Vikings invite the preseason blitzes

The Minnesota Vikings aren’t face teams that typically blitz a lot in their first two preseason games, but they invite the different looks as they iron out some new wrinkles in scheme and personnel.

After the Minnesota Vikings’ first-team offense struggled on their first drive and executed on their second in Friday night’s preseason opener, head coach Mike Zimmer said the Cincinnati Bengals blitzed on the first play, blitzed “a lot” and blitzed on “almost every snap.”

Zimmer was right that the Bengals blitzed on the first snap that Teddy Bridgewater took from center John Sullivan, but the Bengals were typically measured on how much they blitzed when the Vikings’ first-team offense was on the field.

On the dismal three-and-out drive to start Minnesota’s offense, the Bengals only blitzed on the first play, and that was the only completion of Bridgewater’s three dropbacks.

“You want to see as many looks as possible. It doesn’t matter who you are playing against, if it’s on (practice) cards, if it’s against the Vikings defense, up against Cincinnati,” Sullivan said this week. “As many different players, as many different looks as you can see, it only builds familiarity and continuity and gets everybody playing on the same page.”

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The Vikings are trying to piece together a starting offensive line that should have at least two new starters – Alex Boone at left guard and likely Andre Smith at right tackle, along with the return of Sullivan after he missed the entire 2015 season because of two back surgeries. Against the Bengals, only left tackle Matt Kalil was in the same spot from last year’s starting offensive line, so there is plenty of work and familiarity to be gained in the preseason.

Game-planning for opponents will slowly ramp up as the preseason continues.

“That’ll help some things, too. But some of the run things we do against blitzes change because of where guys are moving to, where they’re going, different aspects,” Zimmer said. “So if you’re not all on the same page, you can have a mis-fit here and there. That’s kind of what happened the other night.”

Bridgewater was pressured on his first snap, stiff-arm DT Geno Atkins and connected on a 3-yard pass to TE MyCole Pruitt. The next play, when the Bengals sent only four rushers, Atkins sacked Bridgewater when Joe Berger, filling in for Brandon Fusco at right guard, and Kalil allowed pressure.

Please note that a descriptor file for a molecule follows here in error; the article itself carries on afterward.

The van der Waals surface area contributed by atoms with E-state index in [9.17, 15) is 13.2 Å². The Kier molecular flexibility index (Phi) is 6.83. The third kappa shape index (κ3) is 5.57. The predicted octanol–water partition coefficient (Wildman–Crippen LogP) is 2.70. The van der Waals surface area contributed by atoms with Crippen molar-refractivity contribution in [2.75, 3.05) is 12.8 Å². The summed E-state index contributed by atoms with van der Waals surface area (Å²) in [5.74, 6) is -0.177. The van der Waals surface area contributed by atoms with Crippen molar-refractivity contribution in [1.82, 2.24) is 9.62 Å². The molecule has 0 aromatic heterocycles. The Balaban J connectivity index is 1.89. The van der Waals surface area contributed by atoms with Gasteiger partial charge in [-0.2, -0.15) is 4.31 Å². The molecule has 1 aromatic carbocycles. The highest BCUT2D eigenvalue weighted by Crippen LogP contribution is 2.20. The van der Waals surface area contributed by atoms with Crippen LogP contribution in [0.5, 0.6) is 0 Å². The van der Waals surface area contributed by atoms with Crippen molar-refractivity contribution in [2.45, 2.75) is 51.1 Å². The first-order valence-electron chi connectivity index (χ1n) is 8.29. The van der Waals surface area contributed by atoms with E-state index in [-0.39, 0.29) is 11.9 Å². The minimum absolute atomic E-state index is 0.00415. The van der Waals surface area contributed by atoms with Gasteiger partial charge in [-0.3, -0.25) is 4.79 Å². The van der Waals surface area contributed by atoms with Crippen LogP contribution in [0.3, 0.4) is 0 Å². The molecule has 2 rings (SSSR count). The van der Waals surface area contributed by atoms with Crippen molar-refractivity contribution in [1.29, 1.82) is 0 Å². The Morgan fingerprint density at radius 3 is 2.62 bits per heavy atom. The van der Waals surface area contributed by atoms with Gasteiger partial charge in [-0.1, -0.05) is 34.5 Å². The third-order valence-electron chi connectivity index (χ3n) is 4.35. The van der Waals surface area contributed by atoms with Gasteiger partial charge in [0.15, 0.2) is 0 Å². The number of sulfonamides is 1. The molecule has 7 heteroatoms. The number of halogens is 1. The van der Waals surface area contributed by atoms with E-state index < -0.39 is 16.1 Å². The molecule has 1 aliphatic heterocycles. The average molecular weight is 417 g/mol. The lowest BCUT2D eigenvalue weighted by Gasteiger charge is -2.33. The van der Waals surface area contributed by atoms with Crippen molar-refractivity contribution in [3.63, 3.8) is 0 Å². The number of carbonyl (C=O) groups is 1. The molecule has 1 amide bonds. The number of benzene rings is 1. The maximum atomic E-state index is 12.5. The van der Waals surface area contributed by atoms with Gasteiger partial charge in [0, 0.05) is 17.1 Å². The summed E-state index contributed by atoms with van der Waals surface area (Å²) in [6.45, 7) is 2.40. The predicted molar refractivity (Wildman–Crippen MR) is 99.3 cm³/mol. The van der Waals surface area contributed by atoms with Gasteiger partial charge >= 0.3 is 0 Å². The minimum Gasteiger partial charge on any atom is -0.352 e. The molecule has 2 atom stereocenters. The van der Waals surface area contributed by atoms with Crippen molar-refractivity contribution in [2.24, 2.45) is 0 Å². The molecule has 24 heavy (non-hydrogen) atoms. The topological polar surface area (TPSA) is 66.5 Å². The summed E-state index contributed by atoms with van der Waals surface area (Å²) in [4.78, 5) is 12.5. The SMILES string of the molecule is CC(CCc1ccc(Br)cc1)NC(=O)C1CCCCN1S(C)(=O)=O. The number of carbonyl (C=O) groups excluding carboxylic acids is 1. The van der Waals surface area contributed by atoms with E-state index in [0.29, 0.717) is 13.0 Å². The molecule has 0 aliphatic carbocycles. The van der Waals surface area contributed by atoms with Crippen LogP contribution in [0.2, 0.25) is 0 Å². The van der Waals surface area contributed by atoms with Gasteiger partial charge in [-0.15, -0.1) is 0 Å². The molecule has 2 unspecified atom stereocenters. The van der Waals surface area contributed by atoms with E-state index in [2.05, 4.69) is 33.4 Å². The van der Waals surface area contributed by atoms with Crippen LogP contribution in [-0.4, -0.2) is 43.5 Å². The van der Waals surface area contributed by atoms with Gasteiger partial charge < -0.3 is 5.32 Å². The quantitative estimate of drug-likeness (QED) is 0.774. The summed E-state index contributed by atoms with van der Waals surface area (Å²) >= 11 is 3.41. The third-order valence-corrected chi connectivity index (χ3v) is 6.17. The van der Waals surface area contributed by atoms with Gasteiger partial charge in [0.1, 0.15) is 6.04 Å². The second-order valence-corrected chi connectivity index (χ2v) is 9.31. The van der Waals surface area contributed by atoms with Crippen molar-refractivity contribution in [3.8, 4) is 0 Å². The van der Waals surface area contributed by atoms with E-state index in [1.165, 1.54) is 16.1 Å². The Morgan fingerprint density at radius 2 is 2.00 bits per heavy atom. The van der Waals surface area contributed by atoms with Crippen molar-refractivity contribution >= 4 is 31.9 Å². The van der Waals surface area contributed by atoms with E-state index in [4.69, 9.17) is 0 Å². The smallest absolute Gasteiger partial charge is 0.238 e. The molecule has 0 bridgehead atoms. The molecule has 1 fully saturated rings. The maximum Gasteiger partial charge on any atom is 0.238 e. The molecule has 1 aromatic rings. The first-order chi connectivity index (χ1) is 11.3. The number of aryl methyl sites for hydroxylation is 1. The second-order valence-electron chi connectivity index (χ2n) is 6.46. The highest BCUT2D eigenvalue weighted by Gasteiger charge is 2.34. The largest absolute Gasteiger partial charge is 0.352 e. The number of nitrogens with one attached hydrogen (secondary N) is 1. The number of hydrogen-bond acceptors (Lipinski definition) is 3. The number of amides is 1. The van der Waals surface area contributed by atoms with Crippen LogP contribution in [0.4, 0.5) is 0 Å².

On the next play, Bridgewater was hit as he threw incomplete when Smith allowed the quarterback hit from his right tackle spot.

In all, Bridgewater dropped to pass eight times. The Bengals blitzed on only two of those occasions, both of them completions for a combined 11 yards.

“We just hadn’t worked on those particular things as much. We’ve added some new runs. We’ve added some new wrinkles with a lot of different things,” Zimmer said. “So you’ve got to get the fundamentals down before you start working on the adjustments.”

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Both the Bengals and the Seattle Seahawks, whom the Vikings play on Thursday night, are not known for a heavy percentage of blitzing lately, usually finishing in the bottom half of the league for blitz percentage.

Sullivan said how the Vikings handle the blitz depends on the offensive and defensive personnel.

“It doesn’t necessarily have to do with the offensive line. It has to do with matchups,” Sullivan said. “Depending on the other team’s personnel, sometimes you want a big guy blocking him, sometimes you’re OK with a little guy blocking him. You can tailor your scheme to that.”

Both Sullivan and Bridgewater said they weren’t surprised when the Bengals blitzed, and both said it is to the Vikings’ advantage to see that in the preseason and adjust to it.

“Definitely. Whenever you can give guys information on the fly and they process it and do exactly what you want them to do after being told what to do, it’s a great thing and our guys are doing a great job of doing that,” Bridgewater said.

Said Sullivan: “If that’s what you’re going to see in the season, you may as well see it now.”


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